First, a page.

Generation of mouse strains and experimental animal protocols.
The generation, characterization and genotyping of the mouse strains used in this study have all been described previously (8, 13, 31). All procedures involving mice were carried out in accordance with the National Institutes of Health guidelines for the care use of live animals and were approved by the Nara Medical University Animal Care Committees.
Eight-week-old mice (VHL−/− mice: n = 8, 4 males and 4 females; VHL+/+ mice: n = 8, 4 males and 4 females) underwent subtotal nephrectomy (Nx). After induction of anesthesia, the left flank was opened through a small incision, and two-thirds of the left kidney was cut off. Two weeks later, the right kidney was removed after ligation of the renal artery and ureter with 2-0 suture. Remnant kidneys were harvested for immunohistochemical analysis 20 wk after the second operation.
Unilateral ureteral obstruction (UUO) was performed in 8- to 10-wk-old C57BL/6 mice as described previously (11). UUO mice received a daily intraperitoneal injection of either vehicle (DMSO; n = 9, 4 males and 5 females) or YC-1 (30 μg/g; Wako Pure Chemical, Osaka, Japan; n = 8, 3 males and 5 females). Administration was started the day after the operation and continued until the day before death. On day 10, both the obstructed and unobstructed kidneys were harvested for immunohistochemical analysis.
Twenty-four-hour urine samples were collected 4, 8, and 20 wk post-Nx using metabolic cages. Blood samples were taken before death after week 20. Urinary albumin was determined by nephelometry utilizing rabbit anti-mouse albumin. Urinary and serum creatinine were measured enzymatically. Blood urea nitrogen (BUN) was determined by the urease/GLDH method.
Two-micrometer-thick paraffin sections were used for Masson's trichrome staining and for most immunohistochemical analyses; analysis of type 1 collagen was carried out using 4-μm-thick frozen sections. The following primary antibodies were employed: mouse monoclonal anti- HIF-1α (α67, 1:50 dilution, Novus Biologicals, Littleton, CO), rabbit polyclonal anti-FSP1 (1:5,000 dilution) (13), and rabbit polyclonal anti-type 1 collagen (1:100 dilution, Chemicon, Temecula, CA). For HIF-1α, target antigen retrieval entailed pressure cooking for 15 min in antigen retrieval solution (pH 9.0; Nichirei Bioscience, Tokyo, Japan); for FSP1, it entailed incubation in 400 μg/ml proteinase K (DakoCytomation, CA) for 5 min at room temperature. After endogenous peroxidase activity was blocked with hydrogen peroxide, the sections were incubated with anti-HIF-1α antibody for 2 h at 37°C or with anti-FSP1 or anti-type 1 collagen antibody for 1 h at room temperature. HRP-conjugated secondary antibody was used to detect the primary antibodies. The staining was then developed with diaminobenzidine tetrahydrochloride. Hematoxylin was used as a counterstain.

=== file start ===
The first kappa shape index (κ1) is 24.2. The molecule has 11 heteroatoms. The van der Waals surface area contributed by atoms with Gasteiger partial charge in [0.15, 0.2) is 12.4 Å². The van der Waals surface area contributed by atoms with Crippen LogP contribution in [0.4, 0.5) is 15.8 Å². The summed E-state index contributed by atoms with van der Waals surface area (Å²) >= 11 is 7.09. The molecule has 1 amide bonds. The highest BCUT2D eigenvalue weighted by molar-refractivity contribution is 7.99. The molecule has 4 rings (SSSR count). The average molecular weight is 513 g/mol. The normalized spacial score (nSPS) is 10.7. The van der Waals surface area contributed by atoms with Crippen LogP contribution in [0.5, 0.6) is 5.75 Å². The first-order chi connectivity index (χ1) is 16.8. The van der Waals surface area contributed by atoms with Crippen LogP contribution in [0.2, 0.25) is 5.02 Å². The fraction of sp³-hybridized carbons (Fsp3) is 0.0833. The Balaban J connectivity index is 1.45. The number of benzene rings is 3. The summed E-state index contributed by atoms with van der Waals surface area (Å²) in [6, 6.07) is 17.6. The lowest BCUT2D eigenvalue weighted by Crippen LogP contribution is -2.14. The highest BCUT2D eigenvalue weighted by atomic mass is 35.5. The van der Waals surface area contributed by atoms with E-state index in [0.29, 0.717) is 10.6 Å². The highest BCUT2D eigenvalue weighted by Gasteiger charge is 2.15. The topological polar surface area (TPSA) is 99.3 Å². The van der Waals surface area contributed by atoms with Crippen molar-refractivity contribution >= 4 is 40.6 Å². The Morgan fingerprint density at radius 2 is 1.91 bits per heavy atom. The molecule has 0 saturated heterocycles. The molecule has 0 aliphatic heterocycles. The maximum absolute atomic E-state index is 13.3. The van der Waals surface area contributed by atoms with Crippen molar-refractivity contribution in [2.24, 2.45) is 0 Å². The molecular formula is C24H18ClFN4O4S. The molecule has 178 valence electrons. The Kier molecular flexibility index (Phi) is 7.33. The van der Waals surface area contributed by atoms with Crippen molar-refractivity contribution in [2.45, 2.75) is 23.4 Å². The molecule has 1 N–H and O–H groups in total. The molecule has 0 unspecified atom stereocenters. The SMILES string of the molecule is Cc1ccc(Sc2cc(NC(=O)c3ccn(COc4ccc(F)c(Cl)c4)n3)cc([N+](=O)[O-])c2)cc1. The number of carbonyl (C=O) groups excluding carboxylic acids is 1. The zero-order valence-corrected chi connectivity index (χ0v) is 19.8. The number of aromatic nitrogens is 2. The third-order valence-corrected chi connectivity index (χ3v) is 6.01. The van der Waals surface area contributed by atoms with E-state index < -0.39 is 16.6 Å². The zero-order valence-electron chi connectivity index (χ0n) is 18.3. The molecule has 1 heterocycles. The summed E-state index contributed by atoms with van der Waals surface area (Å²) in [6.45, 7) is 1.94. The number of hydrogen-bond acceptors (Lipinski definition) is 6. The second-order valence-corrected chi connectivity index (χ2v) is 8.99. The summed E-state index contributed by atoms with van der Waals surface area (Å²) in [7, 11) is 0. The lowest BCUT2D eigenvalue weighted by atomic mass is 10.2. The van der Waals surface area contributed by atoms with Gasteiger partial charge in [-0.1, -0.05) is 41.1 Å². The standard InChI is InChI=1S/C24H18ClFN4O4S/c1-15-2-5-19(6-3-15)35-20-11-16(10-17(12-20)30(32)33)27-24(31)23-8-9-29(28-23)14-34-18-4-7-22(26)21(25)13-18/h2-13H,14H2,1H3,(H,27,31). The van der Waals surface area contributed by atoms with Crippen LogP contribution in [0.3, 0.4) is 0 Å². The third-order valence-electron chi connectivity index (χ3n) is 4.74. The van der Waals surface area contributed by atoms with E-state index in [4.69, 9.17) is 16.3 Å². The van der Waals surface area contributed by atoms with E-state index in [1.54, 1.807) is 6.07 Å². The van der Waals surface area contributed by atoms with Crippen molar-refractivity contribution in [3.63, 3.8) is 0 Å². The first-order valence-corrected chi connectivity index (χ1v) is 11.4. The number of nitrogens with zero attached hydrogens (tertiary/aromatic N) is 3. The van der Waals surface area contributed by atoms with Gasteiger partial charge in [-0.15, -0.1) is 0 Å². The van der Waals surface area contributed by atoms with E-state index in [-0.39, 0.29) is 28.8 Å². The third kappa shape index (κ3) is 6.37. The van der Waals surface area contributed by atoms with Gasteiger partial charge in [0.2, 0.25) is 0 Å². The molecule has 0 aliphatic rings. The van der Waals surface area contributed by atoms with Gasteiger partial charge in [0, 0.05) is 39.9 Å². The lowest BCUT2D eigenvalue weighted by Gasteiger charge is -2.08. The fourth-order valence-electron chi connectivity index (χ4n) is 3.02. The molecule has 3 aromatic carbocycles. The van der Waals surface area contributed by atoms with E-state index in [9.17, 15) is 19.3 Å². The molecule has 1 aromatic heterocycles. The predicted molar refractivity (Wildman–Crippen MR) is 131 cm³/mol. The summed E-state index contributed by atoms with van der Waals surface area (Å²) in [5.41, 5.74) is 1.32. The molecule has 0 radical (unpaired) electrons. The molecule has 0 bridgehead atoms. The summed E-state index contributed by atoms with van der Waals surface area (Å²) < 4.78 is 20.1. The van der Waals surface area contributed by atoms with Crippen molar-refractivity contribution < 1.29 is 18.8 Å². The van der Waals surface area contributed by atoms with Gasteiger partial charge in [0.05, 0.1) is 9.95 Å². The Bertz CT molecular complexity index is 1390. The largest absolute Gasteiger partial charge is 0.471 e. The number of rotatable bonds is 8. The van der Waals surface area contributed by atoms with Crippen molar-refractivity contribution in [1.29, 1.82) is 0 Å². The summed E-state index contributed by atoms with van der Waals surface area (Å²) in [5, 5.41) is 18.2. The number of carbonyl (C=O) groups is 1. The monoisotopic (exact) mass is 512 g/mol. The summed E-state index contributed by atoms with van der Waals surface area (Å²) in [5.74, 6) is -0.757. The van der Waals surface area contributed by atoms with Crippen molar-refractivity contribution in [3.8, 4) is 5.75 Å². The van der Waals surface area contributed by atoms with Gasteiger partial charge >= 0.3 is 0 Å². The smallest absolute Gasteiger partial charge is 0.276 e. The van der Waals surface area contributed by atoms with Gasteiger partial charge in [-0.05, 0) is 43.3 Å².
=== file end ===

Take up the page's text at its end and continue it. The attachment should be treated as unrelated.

Under a light microscope at ×100 magnification, 8–10 nonoverlapping fields/kidney section were captured and transferred to the screen of a computer. The number of FSP1+ fibroblasts was counted in each field and then averaged. The area positively stained for type 1 collagen was calculated using AnalySIS image analysis software (Soft Imaging System, Munster, Germany).
All data are expressed as means ± SE. Wilcoxon tests were used to evaluate differences between groups. Values of P < 0.05 were considered significant.
Stable transfection of a nondegradable HIF-1α mutant induces upregulation of target genes in mouse tubular epithelial cells.
HIFs are stable within cells under hypoxic conditions, enabling them to be translocated to the nucleus, where they activate transcription of target genes. As HIF-1 is the dominant HIF in tubular epithelial cells (9), our first aim was to determine whether stabilization of HIF-1α is, by itself, sufficient to upregulate gene expression in those cells. For this purpose, we generated an expression vector encoding a nondegradable mtHIF-1α in which the key proline and asparagine residues responsible for HIF-1α degradation were replaced with alanines. We transfected the mtHIF-1α construct into MCT cells, a tubular epithelial cell line, and examined target gene expression under normoxic conditions. We found that mtHIF-1α transfection induced significant expression of Bnip3, a representative HIF-1 target gene in tubular epithelial cells, as well as several fibrogenic factors, including FSP1, a key marker of EMT (12, 13, 28, 36); CTGF, the main growth factor involved in the synthesis of ECM; LOX, a critical mediator involved in cell motility (4, 20); and fibronectin, the dominant ECM component in tubulointerstitial fibrosis (Fig. 1). Expression of type 1 collagen also tended to be elevated, but the effect was not statistically significant.
Stable expression of HIF-1α in kidneys of VHL−/− mice.
To confirm the deletion of VHL and subsequent stabilization of HIF-1α in the proximal tubule of VHL knockout (VHL−/−) mice, we immunostained the kidneys of eight 8-wk-old VHL−/− mice (4 males and 4 females) and five of their VHL+/+ littermates (2 males and 3 females) for HIF-1α. Pronounced HIF-1α expression was detected in cortical tubular epithelial cells of VHL−/− mice, but little or no HIF-1α was detected in the renal cortex or medulla in VHL+/+ mice (Fig. 2A). Moreover, to confirm that the stabilized HIF-1α acts as a functional transcriptional factor and induces target gene expression, we extracted total RNA from the renal cortex, and transcription of Bnip3, VEGF, and PGK, three classic HIF-1α transcriptional targets, was analyzed by real-time PCR. As shown in Fig. 2B, expression of all three target genes was significantly enhanced in VHL−/− mice.
VHL deletion in tubular epithelial cells promotes development of interstitial fibrosis in the 5/6 renal ablation model.